<img height="1" width="1" style="display:none" src="https://www.facebook.com/tr?id=3003101069777853&amp;ev=PageView&amp;noscript=1">

Why you shouldn't care what Cathie Wood buys for ARK


By Andrew Hallam - August 11, 2022

Every year since 1983, a boutique investment bank held a weeklong conference for the biggest names in finance in Sun Valley, Idaho.

It included extravagant parties, river rafting, mountain biking, fly-fishing, horseback riding and fleets of babysitters for the guests’ children...

Warren Buffett attended every year, enjoying the chance to meet up with old friends.

In 1999, he gave the keynote address on the final day.

The conference hadn’t changed much, but there were dozens of new faces that year.

They included CEOs of high-flying technology firms and the venture capitalists who fed them cash.

Based on company stock valuations, the new kids on the block were extraordinarily rich.

But here’s the kicker: in most cases, the companies they derived their wealth from didn’t make money.

Warren Buffett’s speech splashed water on the intoxicated fun.

He said the technology firms whose stocks had stratospherically risen would eventually crash if those businesses didn’t soon earn massive business profits.

With such stocks at nosebleed heights, Wall Street partied with Cinderella.

And when the invisible clock struck twelve, there would be pumpkins and mice galore.

One year later, that’s exactly what happened.

Between March 2000 and October 2002, the tech-heavy Nasdaq Composite Index (NDX) plunged 78 percent.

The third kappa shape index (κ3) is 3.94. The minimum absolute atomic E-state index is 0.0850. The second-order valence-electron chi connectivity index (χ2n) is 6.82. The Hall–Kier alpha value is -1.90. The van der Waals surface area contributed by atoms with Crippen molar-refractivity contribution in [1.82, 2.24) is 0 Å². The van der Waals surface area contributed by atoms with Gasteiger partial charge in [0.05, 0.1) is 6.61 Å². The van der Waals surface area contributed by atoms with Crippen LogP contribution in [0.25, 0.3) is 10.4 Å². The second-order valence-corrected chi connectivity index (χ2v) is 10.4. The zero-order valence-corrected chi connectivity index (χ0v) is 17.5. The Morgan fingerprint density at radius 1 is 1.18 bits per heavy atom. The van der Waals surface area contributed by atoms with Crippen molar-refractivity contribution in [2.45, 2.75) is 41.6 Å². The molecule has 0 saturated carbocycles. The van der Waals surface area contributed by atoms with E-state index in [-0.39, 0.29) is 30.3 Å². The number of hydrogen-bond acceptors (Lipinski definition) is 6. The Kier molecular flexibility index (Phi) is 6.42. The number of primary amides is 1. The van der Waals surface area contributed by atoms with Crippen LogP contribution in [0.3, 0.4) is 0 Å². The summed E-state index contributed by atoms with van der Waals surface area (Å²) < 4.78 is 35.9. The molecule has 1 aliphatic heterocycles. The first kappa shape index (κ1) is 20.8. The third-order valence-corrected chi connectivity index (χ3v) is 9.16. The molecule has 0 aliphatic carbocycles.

Most of the hottest stocks that weren’t earning business profits don’t exist today.

They folded.

Fast-forward to 2020.

It wasn’t exactly a re-run of 1999, but as the American writer, Mark Twain once said,

“History doesn’t repeat itself, but it rhymes.”

In 2020, share prices in several technology stocks went through the roof.

They grabbed our attention for their rocket-like growth.

One fund manager (fairly obscure at the time) managed several actively managed ETFs filled with high-tech stocks that, in most cases, didn’t earn business profits.

Her name is Cathie Wood.

She managed five ARK Innovation funds:

  1. In 2020, Ark’s Next Generation Internet ETF (ARKW) gained 157.46 percent.
  2. ARK’s Fintech Innovation ETF (ARKF) soared 152.82 percent.
  3. The firm’s Genomic Revolution ETF (ARKG) ballooned 180.56 percent.
  4. The ARK Innovation ETF (ARKK) gained 152.52 percent and the firm’s Autonomous Technology & Robotics ETF (ARKQ) rose 107.22 percent.

For the first few months of 2021, each fund continued to earn double-digit gains.

This attracted new investors like lemmings to a cliff.

Her ARK funds were (and still are) mostly stuffed with stocks of companies that don’t make money.

Near the peak of their popularity I wrote, Investors’ Great Expectations for Disruptive Technologies.

It was January 2021.

Sometimes the share price of a stock that doesn’t make money will rise on speculation.

But unless that company earns business profits, which rise as much as the stock price did, that stock will plunge.